Also during 1880 the monastery lost a strip of its land to the London & NW Railway Company. The danger of close proximity to the railways was underlined on November 16th 1881 when Father Sebastian Enrico was killed whilst crossing the line at St. Helens Junction. A year earlier he'd been expelled from France because of his religion and had been resident at Sutton Monastery for three months. According to newspaper accounts he was 'cut into pieces' by the Manchester express.
“The

This photograph of the interior of St. Anne's Roman Catholic church in Sutton was made into a picture postcard

“The

The interior of St. Anne's Roman Catholic church in Sutton

“The

The interior of St. Anne's RC church

In June 1888 a new church altar was donated by locomotive manufacturer William Borrows of Providence Foundry, as a memorial to his wife. William's father Edward had previously presented the church with altar rails that he had made himself. The alabaster altars for these were donated by Elizabeth Grimshaw in memory of her husband Richard, who had paid for the church's Lady Chapel. During 1889 extensive alterations were made to St. Anne’s, which led to a period of closure. The church was completely re-painted and decorated from designs by Brother Mark, with the work carried out by Ambrose Fisher at a cost of £775. After a visit to St. Anne’s a journalist wrote in the St.Helens Reporter of November 9th 1889 that ‘one is struck with the glitter of the decoration’. A new pitch pine entrance porch with glass panels was erected and the statues of St. Joseph and the Blessed Virgin at the sides of the sanctuary were both gilded, as were the new gas lamp standards. The sanctuary itself was described by the Reporter as ‘a glorious sight’ and when lit up was ‘magnificent in the extreme’. The side chapel was decorated in a 14th century Gothic style and pitch pine seating was to be installed throughout the church. John Fisher Jnr. was commissioned to undertake the latter work.

A Church Decoration Fund was established to pay for the work and a number of fundraising events were held. These included performances at St. Anne’s School of the melodrama The Colleen Bawn by Irish playwright Dion Boucicault. The church was solemnly reopened in a special service, which was held on November 3rd 1889 by
Rev. Dr. Bernard O’Reilly, the Bishop of Liverpool. In 1890 Father Basil, the adopted son of benefactor John Smith who had died in 1863, became the 16th Rector of the church. On October 16th 1892, the solemn opening of the 'peal of ten bells' took place at St. Anne's. This was to celebrate the installation of new church bells made by Harrington and Co. of Coventry at a cost of £300.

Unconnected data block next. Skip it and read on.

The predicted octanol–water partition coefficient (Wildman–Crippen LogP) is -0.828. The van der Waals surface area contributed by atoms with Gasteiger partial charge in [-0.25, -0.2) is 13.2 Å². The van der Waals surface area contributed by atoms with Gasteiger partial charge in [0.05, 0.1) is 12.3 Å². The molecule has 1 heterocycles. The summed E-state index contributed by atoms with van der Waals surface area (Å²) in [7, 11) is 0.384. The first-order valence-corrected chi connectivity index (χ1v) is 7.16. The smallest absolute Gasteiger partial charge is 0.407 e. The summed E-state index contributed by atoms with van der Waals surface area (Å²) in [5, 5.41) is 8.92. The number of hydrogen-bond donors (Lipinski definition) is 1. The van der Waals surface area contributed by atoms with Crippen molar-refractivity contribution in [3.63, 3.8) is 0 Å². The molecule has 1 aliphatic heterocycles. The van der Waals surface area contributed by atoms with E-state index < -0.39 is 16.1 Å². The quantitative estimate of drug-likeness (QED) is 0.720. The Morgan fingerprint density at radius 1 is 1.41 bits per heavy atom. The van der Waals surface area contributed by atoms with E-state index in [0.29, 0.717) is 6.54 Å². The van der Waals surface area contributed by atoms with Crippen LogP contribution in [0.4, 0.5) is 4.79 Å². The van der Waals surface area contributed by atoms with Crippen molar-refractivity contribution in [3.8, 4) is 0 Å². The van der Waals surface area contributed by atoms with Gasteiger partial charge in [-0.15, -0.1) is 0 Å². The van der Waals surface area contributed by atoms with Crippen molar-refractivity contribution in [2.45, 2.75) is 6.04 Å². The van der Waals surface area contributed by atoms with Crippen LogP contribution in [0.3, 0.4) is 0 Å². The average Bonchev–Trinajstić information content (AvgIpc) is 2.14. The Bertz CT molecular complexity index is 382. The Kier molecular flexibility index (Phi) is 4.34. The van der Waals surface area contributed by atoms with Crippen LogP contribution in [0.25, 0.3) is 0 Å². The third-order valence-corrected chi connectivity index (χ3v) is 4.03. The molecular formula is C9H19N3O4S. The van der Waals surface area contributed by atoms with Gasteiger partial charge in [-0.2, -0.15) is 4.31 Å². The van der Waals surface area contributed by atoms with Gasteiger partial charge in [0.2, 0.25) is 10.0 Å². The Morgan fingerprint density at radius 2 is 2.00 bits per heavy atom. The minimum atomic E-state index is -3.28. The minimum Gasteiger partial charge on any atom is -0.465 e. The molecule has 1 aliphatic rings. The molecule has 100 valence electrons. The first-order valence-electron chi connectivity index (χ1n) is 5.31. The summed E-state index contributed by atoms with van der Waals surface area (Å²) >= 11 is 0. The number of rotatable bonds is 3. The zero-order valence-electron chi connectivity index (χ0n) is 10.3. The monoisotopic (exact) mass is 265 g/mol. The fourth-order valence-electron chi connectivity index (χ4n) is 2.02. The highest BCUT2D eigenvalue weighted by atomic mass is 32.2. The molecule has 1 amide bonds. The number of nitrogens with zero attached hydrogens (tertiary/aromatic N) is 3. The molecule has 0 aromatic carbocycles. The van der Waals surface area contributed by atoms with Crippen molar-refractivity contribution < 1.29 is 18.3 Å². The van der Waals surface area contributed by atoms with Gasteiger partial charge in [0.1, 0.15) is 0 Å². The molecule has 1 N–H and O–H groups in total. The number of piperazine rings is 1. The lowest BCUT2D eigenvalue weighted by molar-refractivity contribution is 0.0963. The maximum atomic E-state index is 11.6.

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The Sutton Convent of St. Paul of the Cross at Waterdale, previously owned by William Blinkhorn and Arthur Sinclair

“Convent

Sutton Convent at Waterdale, previously owned by Arthur Sinclair

“Convent

The Sutton Convent at Waterdale

On November 29th 1901 the Passionist Sisters relocated to a new convent at Waterdale House in Gerards Lane / Waterdale Crescent, the former home of William Blinkhorn and Arthur Sinclair. It had been the Sisters' wish for some years to have a convent closer to St. Anne's monastery, church and schools and the large house had extensive grounds. Fr. Mark Gavin, Rector of St. Anne's, blessed their new chapel and celebrated the first Mass in their new home on December 7th 1901. The first Superior in their new abode was Mother Evangelist and the Sisters rented out their old home in Fenny's Lane to a succession of tenants before it was demolished in 1954. Mention should also be made in this section of Sister Mary Catherine Joseph who died at Sutton Convent in February 1919 at the ripe old age of 96. She was described in the Lancashire Evening Post as a 'nonagenarian nun'.
“Sutton

Left: Monastery grounds entrance by front of church; Right: Main monastery door - contributed by Ian Campbell

“Sutton

Monastery grounds entrance by front of church and monastery door

“Sutton

Monastery grounds entrance and door

The Passionists had first started educating children in Burtonwood during the 1880s and in 1901 they converted the schoolroom into a church. Around this time 300 of St. Anne's parishioners left to found the Parish of St. Vincent de Paul at Derbyshire Hill. More parishioners left from 1916 as St.Theresa's mission was created in Gartons Lane, Sutton Manor.

In 1902 Church Road in Sutton - where the church and retreat were located - was renamed Monastery Road. Three years later the church organ, which was showing signs of wear, was completely renovated. The growing community at St. Anne's Retreat led to a shortage of accommodation. The solution was to knock down part of the old building and build a much-extended monastery. The work was undertaken in 1910 using red brick, which contrasted with the stone used in the older parts of the Retreat.